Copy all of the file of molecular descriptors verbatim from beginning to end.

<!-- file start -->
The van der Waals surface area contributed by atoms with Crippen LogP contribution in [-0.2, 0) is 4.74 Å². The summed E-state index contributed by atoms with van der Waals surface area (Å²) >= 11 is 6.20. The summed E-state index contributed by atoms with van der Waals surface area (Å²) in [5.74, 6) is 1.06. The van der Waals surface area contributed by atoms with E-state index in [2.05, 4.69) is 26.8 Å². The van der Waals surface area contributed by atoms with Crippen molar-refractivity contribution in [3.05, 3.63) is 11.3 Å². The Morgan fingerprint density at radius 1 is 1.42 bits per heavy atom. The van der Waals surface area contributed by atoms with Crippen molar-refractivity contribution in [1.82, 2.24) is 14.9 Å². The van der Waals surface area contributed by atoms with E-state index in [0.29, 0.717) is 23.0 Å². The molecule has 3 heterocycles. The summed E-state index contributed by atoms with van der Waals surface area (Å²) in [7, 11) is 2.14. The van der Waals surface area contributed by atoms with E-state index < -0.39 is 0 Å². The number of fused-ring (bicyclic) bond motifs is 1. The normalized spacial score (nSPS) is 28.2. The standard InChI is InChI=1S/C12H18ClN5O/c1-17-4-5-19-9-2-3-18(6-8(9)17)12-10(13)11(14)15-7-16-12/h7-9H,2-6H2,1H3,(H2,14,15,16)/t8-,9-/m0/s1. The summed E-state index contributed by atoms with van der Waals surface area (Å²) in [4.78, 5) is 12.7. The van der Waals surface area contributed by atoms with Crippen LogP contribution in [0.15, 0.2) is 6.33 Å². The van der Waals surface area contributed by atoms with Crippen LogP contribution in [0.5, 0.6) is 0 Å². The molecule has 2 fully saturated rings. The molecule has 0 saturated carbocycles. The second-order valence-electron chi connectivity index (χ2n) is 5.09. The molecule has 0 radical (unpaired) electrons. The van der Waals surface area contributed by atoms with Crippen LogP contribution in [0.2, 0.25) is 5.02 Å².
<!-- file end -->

The van der Waals surface area contributed by atoms with Crippen LogP contribution in [-0.2, 0) is 4.74 Å². The summed E-state index contributed by atoms with van der Waals surface area (Å²) >= 11 is 6.20. The summed E-state index contributed by atoms with van der Waals surface area (Å²) in [5.74, 6) is 1.06. The van der Waals surface area contributed by atoms with E-state index in [2.05, 4.69) is 26.8 Å². The van der Waals surface area contributed by atoms with Crippen molar-refractivity contribution in [3.05, 3.63) is 11.3 Å². The Morgan fingerprint density at radius 1 is 1.42 bits per heavy atom. The van der Waals surface area contributed by atoms with Crippen molar-refractivity contribution in [1.82, 2.24) is 14.9 Å². The van der Waals surface area contributed by atoms with E-state index in [0.29, 0.717) is 23.0 Å². The molecule has 3 heterocycles. The summed E-state index contributed by atoms with van der Waals surface area (Å²) in [7, 11) is 2.14. The van der Waals surface area contributed by atoms with E-state index < -0.39 is 0 Å². The number of fused-ring (bicyclic) bond motifs is 1. The normalized spacial score (nSPS) is 28.2. The standard InChI is InChI=1S/C12H18ClN5O/c1-17-4-5-19-9-2-3-18(6-8(9)17)12-10(13)11(14)15-7-16-12/h7-9H,2-6H2,1H3,(H2,14,15,16)/t8-,9-/m0/s1. The summed E-state index contributed by atoms with van der Waals surface area (Å²) in [4.78, 5) is 12.7. The van der Waals surface area contributed by atoms with Crippen LogP contribution in [0.15, 0.2) is 6.33 Å². The van der Waals surface area contributed by atoms with Crippen LogP contribution in [0.5, 0.6) is 0 Å². The molecule has 2 fully saturated rings. The molecule has 0 saturated carbocycles. The second-order valence-electron chi connectivity index (χ2n) is 5.09. The molecule has 0 radical (unpaired) electrons. The van der Waals surface area contributed by atoms with Crippen LogP contribution in [0.2, 0.25) is 5.02 Å².